S. Han, J.-H. Shin, P.-H. Jung, H. Lee, and B. J. Lee, “Broadband Solar Thermal Absorber Based on Optical Metamaterials for High-Temperature Applications,” Adv. Opt. Mater. 4, 1265–1273 (2016).
[Crossref]

C.-C. Chen, S. H. Chang, L.-C. Chen, F.-S. Kao, H.-M. Cheng, S.-C. Yeh, C.-T. Chen, W.-T. Wu, Z.-L. Tseng, C. L. Chuang, and C.-G. Wu, “Improving the efficiency of inverted mixed-organic-cation perovskite absorber based photovoltaics by tailing the surface roughness of PEDOT: PSS thin film,” Sol. Energy 134, 445–451 (2016).
[Crossref]

2015 (3)

T. W. W. Maß and T. Taubner, “Incident Angle-Tuning of Infrared Antenna Array Resonances for Molecular Sensing,” ACS Photonics 2, 1498–1504 (2015).
[Crossref]

A. B. Mei, O. Hellman, N. Wireklint, C. M. Schlepütz, D. G. Sangiovanni, B. Alling, A. Rockett, L. Hultman, I. Petrov, and J. E. Greene, “Dynamic and structural stability of cubic vanadium nitride,” Phys. Rev. B 91, 054101 (2015).
[Crossref]

H. Wang, V. Prasad Sivan, A. Mitchell, G. Rosengarten, P. Phelan, and L. Wang, “Highly efficient selective metamaterial absorber for high-temperature solar thermal energy harvesting,” Sol. Energy Mater. Sol. Cells 137, 235–242 (2015).
[Crossref]

2014 (4)

A. Lenert, D. M. Bierman, Y. Nam, W. R. Chan, I. Celanović, M. Soljačić, and E. N. Wang, “A nanophotonic solar thermophotovoltaic device,” Nat. Nanotechnol. 9, 126–130 (2014).
[Crossref]

U. Guler, A. Boltasseva, and V. M. Shalaev, “Refractory Plasmonics,” Science 344, 263 (2014).
[Crossref]

J. A. Bossard, L. Lin, S. Yun, L. Liu, D. H. Werner, and T. S. Mayer, “Near-Ideal Optical Metamaterial Absorbers with Super-Octave Bandwidth,” ACS Nano 8, 1517–1524 (2014).
[Crossref]

W. Li, U. Guler, N. Kinsey, G. V. Naik, A. Boltasseva, J. Guan, V. M. Shalaev, and A. V. Kildishev, “Refractory Plasmonics with Titanium Nitride: Broadband Metamaterial Absorber,” Adv. Mater. 26, 7959–7965 (2014).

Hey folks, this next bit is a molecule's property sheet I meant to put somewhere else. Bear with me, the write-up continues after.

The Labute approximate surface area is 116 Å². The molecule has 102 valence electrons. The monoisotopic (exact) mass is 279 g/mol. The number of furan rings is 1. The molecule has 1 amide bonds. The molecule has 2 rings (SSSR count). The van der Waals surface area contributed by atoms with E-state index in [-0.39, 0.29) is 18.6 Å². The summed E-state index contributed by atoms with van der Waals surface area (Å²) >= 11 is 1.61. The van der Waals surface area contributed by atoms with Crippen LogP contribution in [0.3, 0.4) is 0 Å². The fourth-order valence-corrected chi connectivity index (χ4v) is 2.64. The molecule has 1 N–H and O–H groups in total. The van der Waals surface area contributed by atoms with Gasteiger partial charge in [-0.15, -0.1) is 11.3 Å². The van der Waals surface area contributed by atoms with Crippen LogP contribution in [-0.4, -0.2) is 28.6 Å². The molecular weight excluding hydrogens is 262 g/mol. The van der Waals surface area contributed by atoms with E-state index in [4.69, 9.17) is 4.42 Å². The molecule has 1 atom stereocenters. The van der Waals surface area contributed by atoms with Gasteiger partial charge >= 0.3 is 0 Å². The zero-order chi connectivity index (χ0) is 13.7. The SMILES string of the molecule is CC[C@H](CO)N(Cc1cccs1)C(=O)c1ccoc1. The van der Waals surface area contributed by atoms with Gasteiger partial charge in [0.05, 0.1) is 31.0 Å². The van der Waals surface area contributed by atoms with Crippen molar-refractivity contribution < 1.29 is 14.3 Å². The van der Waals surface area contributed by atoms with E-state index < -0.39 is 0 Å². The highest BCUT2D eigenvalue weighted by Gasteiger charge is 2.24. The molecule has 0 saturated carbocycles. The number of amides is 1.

[Crossref]

2013 (2)

J. W. Schwede, T. Sarmiento, V. K. Narasimhan, S. J. Rosenthal, D. C. Riley, F. Schmitt, I. Bargatin, K. Sahasrabuddhe, R. T. Howe, J. S. Harris, N. A. Melosh, and Z. X. Shen, “Photon-enhanced thermionic emission from heterostructures with low interface recombination,” Nat. Commun. 4, 1576 (2013).
[Crossref]

Y. Ji, Y. Jiang, H. Liu, L. Wang, D. Liu, C. Jiang, R. Fan, and D. Chen, “Effects of thermal treatment on infrared optical properties of SiO2 films on Si Substrates,” Thin Solid Films 545, 111–115 (2013).
[Crossref]

2012 (2)

T. Søndergaard, S. M. Novikov, T. Holmgaard, R. L. Eriksen, J. Beermann, Z. Han, K. Pedersen, and S. I. Bozhevolnyi, “Plasmonic black gold by adiabatic nanofocusing and absorption of light in ultra-sharp convex grooves,” Nat. Commun. 3, 969 (2012).
[Crossref]

C. M. Watts, X. Liu, and W. J. Padilla, “Metamaterial Electromagnetic Wave Absorbers,” Adv. Mater. 24, OP98–OP120 (2012).
[Crossref]

2011 (2)

K. Aydin, V. E. Ferry, R. M. Briggs, and H. A. Atwater, “Broadband polarization-independent resonant light absorption using ultrathin plasmonic super absorbers,” Nat. Commun. 2, 517 (2011).
[Crossref]

M. K. Hedayati, M. Javaherirahim, B. Mozooni, R. Abdelaziz, A. Tavassolizadeh, V. S. K. Chakravadhanula, V. Zaporojtchenko, T. Strunkus, F. Faupel, and M. Elbahri, “Design of a Perfect Black Absorber at Visible Frequencies Using Plasmonic Metamaterials,” Adv. Mater. 23, 5410–5414 (2011).
[Crossref]

2010 (1)

M. Thirugnanasambandam, S. Iniyan, and R. Goic, “A review of solar thermal technologies,” Renewable Sustainable Energy Rev. 14, 312–322 (2010).